NEW YORK (Reuters) – A U.S. government probe into Myanmar’s campaign against the Rohingya Muslim minority was not aimed at determining whether genocide or crimes against humanity had been committed, but those responsible could still be held accountable for those crimes, a top State Department official said on Thursday.
The U.S. State Department report released on Monday said Myanmar’s military waged a “well-planned and coordinated” campaign of mass killings, gang rapes and other atrocities against the Rohingya.
But it stopped short of describing the crackdown as genocide or crimes against humanity, an issue that other U.S. officials said was the subject of fierce internal debate that delayed the report’s rollout for nearly a month.
“There weren’t legal judgements expressed in it because that wasn’t the point of the report,” U.S. Deputy Secretary of State John Sullivan told a news conference in New York when asked why the report had not used the words “genocide” or “crimes against humanity.”
He added: “We are working toward holding those accountable, including judgements like the one you have offered – characterizing it as a crime against humanity or genocide.”
Sullivan spoke on the sidelines of the U.N. General Assembly, shortly before Secretary of State Mike Pompeo met with Kyaw Tint Swe, Myanmar’s minister for the Office of the State Counselor and its representative to the U.N. session.Pompeo did not respond to a reporter’s question about whether there had been genocide in Myanmar.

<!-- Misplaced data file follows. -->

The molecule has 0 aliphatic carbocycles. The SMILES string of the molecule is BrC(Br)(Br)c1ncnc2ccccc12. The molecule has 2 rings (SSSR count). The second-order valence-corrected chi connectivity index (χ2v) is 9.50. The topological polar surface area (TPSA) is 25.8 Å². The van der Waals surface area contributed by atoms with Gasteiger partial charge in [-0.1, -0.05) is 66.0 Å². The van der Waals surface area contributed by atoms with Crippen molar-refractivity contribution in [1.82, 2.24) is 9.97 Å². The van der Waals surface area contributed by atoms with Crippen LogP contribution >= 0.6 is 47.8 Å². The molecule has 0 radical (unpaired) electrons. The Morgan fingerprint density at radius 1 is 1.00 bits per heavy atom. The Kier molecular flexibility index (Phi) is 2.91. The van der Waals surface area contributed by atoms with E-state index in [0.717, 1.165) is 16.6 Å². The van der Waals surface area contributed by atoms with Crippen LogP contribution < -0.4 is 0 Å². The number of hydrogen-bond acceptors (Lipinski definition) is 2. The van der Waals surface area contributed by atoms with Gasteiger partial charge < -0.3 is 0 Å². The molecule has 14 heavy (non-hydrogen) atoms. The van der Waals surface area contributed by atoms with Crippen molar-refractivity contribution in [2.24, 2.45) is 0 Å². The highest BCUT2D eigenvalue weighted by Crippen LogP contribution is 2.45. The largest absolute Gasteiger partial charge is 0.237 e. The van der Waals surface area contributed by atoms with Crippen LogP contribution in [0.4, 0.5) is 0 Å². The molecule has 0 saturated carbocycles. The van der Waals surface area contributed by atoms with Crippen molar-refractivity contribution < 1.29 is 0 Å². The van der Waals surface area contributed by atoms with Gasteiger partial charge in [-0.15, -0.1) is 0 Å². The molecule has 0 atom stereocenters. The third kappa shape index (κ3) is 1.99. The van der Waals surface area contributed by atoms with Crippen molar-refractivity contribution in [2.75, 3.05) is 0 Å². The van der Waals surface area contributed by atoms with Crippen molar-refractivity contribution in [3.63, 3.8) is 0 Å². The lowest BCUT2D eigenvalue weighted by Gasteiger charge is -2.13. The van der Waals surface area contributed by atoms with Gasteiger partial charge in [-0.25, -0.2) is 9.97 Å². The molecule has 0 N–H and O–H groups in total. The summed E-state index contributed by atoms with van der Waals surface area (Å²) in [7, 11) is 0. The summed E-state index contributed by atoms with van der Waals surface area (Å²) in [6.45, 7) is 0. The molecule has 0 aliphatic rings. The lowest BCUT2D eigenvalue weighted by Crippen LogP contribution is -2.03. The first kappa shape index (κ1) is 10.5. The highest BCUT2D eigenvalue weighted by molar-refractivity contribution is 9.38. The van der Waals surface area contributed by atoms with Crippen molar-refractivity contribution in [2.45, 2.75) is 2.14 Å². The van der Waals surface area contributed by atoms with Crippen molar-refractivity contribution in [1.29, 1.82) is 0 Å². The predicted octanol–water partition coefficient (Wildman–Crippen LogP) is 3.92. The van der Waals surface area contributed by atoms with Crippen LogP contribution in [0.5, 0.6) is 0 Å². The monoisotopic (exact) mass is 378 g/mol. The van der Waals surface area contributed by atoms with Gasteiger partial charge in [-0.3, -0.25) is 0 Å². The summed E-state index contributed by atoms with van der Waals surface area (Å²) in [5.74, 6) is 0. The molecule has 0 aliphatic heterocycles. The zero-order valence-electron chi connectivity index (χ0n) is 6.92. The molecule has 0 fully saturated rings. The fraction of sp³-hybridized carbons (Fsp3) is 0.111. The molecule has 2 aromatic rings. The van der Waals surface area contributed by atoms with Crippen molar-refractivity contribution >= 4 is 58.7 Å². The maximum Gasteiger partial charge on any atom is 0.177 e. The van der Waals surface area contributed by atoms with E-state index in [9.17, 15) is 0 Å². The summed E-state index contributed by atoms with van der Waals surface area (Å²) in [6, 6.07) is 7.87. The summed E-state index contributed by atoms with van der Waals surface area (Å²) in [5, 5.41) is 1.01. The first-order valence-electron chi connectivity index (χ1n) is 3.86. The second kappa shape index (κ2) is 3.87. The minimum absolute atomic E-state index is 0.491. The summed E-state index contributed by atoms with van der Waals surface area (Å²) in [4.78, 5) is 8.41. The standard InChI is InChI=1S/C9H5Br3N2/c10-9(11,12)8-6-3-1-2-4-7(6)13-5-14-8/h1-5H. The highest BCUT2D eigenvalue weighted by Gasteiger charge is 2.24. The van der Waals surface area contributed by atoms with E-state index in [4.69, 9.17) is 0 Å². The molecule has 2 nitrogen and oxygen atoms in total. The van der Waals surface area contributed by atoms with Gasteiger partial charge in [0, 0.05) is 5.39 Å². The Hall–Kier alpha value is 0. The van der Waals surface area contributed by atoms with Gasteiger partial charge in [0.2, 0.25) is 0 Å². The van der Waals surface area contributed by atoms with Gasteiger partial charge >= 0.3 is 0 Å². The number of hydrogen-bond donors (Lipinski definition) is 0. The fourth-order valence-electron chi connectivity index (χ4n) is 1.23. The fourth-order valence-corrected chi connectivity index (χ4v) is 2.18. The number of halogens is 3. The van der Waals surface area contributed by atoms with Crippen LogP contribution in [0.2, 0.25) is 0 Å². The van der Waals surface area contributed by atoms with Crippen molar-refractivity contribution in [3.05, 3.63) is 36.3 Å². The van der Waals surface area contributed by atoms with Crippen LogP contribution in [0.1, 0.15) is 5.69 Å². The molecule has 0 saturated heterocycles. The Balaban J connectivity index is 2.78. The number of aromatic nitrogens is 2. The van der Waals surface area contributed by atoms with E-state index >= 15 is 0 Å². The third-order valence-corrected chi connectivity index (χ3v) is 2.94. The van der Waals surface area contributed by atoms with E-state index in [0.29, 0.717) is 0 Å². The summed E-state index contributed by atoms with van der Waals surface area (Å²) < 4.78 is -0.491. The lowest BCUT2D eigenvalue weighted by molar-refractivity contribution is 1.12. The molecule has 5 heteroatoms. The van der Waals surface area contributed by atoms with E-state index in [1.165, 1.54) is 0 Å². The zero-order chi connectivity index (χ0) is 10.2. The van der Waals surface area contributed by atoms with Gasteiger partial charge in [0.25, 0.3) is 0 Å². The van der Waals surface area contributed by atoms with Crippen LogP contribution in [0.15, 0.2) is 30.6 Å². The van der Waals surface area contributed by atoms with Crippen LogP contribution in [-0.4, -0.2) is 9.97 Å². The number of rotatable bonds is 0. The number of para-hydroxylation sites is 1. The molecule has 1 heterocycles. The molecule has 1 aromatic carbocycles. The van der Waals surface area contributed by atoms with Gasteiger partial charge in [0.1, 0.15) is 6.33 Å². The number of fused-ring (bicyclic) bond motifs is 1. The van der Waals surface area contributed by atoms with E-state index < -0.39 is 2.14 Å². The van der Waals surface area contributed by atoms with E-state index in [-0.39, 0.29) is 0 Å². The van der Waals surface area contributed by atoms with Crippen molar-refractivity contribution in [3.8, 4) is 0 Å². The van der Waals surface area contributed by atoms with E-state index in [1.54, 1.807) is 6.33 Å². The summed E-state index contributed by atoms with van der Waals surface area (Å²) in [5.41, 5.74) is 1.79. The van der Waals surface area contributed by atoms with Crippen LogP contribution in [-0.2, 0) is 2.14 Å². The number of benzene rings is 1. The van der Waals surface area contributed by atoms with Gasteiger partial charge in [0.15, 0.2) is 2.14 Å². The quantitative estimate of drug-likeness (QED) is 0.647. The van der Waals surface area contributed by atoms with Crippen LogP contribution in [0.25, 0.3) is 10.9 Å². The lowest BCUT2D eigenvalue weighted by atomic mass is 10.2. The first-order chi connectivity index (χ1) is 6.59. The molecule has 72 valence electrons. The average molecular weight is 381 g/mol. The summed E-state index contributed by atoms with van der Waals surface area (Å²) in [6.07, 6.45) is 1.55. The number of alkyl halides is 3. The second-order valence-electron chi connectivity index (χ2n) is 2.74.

U.S. officials told Reuters earlier this week that the State Department report could be used to justify further U.S. sanctions or other punitive measures against Myanmar authorities.
The report, which was first reported by Reuters, resulted from more than a thousand interviews of Rohingya men and women in refugee camps in neighbouring Bangladesh, where almost 700,000 Rohingya have fled after a military campaign last year in Myanmar’s Rakhine State.
Survivors described in harrowing detail what they had witnessed, including soldiers killing infants and small children, the shooting of unarmed men, and victims buried alive or thrown into pits of mass graves. They told of widespread sexual assault by Myanmar’s military of Rohingya women, often carried out in public.
The Myanmar government spokesman Zaw Htay declined to comment when reached on Tuesday and said he was unable to answer questions by telephone. Calls to military spokesman Major General Tun Tun Nyi were unanswered.
Human rights groups and Rohingya activists have put the death toll in the thousands from the crackdown, which followed attacks by Rohingya insurgents on security forces in Rakhine State in August 2017.
The results of the U.S. investigation were released in low-key fashion – posted on the State Department’s website – nearly a month after U.N. investigators issued their own report accusing Myanmar’s military of acting with “genocidal intent” and calling for the country’s commander-in-chief and five generals to be prosecuted under international law.
The military in Myanmar, previously known as Burma, where Buddhism is the main religion, has denied accusations of ethnic cleansing and says its actions were part of a fight against terrorism.
Senior State Department officials said the aim of the report was to guide U.S. policy aimed at holding the perpetrators accountable. The report proposed no new steps.
One official said it would be up to Pompeo whether to make such a “legal” designation in the future and did not rule out the possibility.
Reporting by David Brunnstrom; editing by Jonathan Oatis